Kimy (l) and Nicole (r) lament their tough roads
Lost in the Crowd is Susi Graf's often heartbreaking documentary about homeless queer and trans youth in New York City. It was filmed over a 7-year period starting in 2003. Because her film's subjects were on the street, in and out of housing facilities and often transient, it took incredible patience for Ms. Graf to maintain trust and contact with these young people who've often been abused, rejected and exploited by adults. As she explained in the Q&A after the film, she was unable to even keep or pay a cinematographer because of the long hours often required to locate and follow the young people (ranging in age from 18 to their early 20s) to maintain continuity in their narratives. Graf was both interviewer, and camera op. This showing at San Francisco's Frameline Festival was the film's official debut although its actual first showing was at a preview in New York a few months ago.
An interesting interview by Samara Rivera of Susi Graf and Gisele at the New York premiere.
Privilege leading to... homelessness
At the center of the film is Kimy, a tall, long-raven-haired trans-identified 18-year old. A well-educated, talented artist and budding fashion designer, he (I'm only using male pronouns because of his final gender identity in the film) was abused by his step-father, and unable to deal with his repressive family situation in Utah. He relates how he exchanged sex to get a ride most of the way to New York. Explaining in humiliated tones how he's done a combination of repellant sex work and not-too-successful thievery to live (including multiple stints in jail), a chilling moment in the film comes when he says in a bitter voice, "I hate men, I hate everything about them." But admits he's still attracted to them.
All God's children
There is Adrian, a sensitive African-American HIV-positive New Yorker who, at various times, seems to be thinking about transition, but mostly presents as a femme male and does sexwork to survive. Adrian is from a family of 14 kids. His foster mom, a highly religious woman, can't deal with Adrian's femme gay/trans identity nor his drug use and kicks him out of the house. By the time we first see him at 21, his youth is starting to leave him. He explains how, when younger, he was seduced by a 42-year old man who was the one who gave him AIDs. We later find out he was also abused for 7 years by his family's preacher. Sometimes Adrian wears $200 fuschia heels a john bought him and $50 decorated acrylic nails; other times he's on the street looking impoverished, scared and vulnerable.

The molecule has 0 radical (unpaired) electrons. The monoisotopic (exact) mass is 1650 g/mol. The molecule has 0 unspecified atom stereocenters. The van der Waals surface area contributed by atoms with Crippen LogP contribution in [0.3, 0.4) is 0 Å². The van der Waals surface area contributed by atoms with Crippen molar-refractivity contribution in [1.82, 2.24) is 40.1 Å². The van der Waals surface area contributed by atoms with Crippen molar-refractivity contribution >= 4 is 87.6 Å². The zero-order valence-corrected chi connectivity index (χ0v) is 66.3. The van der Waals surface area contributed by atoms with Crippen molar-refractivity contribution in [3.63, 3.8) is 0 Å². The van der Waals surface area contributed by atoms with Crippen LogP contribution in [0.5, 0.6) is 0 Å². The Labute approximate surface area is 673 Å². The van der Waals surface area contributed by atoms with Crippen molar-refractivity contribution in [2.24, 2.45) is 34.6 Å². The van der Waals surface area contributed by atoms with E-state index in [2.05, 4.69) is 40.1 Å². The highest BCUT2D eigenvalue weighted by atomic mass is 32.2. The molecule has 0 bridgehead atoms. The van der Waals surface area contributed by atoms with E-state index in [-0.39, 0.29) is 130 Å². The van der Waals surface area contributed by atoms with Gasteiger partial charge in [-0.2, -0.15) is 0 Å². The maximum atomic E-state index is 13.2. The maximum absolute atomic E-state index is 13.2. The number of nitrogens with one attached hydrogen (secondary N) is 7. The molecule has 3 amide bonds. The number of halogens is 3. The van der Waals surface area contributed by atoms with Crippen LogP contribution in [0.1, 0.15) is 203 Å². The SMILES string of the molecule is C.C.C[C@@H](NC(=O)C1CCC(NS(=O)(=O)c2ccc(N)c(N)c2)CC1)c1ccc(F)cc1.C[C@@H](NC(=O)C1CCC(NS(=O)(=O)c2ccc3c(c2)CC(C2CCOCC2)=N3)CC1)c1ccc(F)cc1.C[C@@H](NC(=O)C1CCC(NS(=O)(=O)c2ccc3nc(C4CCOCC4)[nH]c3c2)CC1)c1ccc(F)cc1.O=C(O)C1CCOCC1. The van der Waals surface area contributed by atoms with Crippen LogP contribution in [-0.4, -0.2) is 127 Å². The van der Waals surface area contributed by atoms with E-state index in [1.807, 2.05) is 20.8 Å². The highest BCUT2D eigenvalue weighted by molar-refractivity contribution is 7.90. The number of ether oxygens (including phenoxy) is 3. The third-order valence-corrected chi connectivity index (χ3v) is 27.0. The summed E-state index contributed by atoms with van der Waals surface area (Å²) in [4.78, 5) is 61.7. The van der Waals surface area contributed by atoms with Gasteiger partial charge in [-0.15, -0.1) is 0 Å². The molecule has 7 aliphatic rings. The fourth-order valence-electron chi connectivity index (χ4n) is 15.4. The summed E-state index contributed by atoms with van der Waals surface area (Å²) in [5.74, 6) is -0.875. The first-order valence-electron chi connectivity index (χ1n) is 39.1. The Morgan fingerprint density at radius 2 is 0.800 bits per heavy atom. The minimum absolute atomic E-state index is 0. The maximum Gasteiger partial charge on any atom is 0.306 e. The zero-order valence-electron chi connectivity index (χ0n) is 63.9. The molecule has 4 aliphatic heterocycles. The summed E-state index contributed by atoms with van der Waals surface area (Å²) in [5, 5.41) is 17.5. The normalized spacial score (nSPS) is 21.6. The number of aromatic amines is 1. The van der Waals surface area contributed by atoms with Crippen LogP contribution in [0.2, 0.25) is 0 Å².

Adrian, scared on the street
Passing out of the scene
Jazmine is a young trans Latina who spent time on the street, in the ballroom scene and in prostitution but has gotten housing, seems farther along with her transition than the others and is attending school. She provides a hopeful glimpse of the possibility of future stability, but even later in the film, getting her MSW degree and in a straight relationship with a cop, she retains her deep-rooted insecurities about her trans history and anxieties of a future of being clocked.
Jasmine keeping it real and stealth
Other interviewees come and go, appearing in the film whenever the tenacious Graf can find them. Nicole, a young trans woman friend of Kimy's who was brutalized while doing sex work as a young teen vanishes in 2003. Serenity, somewhere between a femme male and an untransitioned trans girl does sexwork, sadly explaining at her advanced age (early 20s) no one wants her as a woman any more but she's very popular as a young femme queer. Clayton is a slightly older HIV+ femme gay man who has finally obtained stable medical treatment and is working part-time doing outreach. The most glam participant is Gisele, a well-known trans-Latina beauty from the New York Ballroom scene (and member of the House of Xtravaganza) who has parlayed her ballroom renown into modeling and acting in mainstream film projects.
Serenity ponders the transience of beauty
Some mothers know best
A key scene in the film is when Graf visits Adrian's mother. Earlier on, he achingly wishes he could just go back to his family. He clearly misses the love and companionship he had at home even when his place in the family was precarious. When mother and child are sitting next to one another, it's not hard to see why he's out on the street. She cares about him, but not to the extent where her extreme fundamentalist faith can excuse who he is. By contrast, Graf visits the home of Gisele's mother in East Harlem and mom, religious though she is, wholly embraces her child as a daughter and provides a solid base of support for her transition and endeavors. The comparison between the two situations is painful to watch.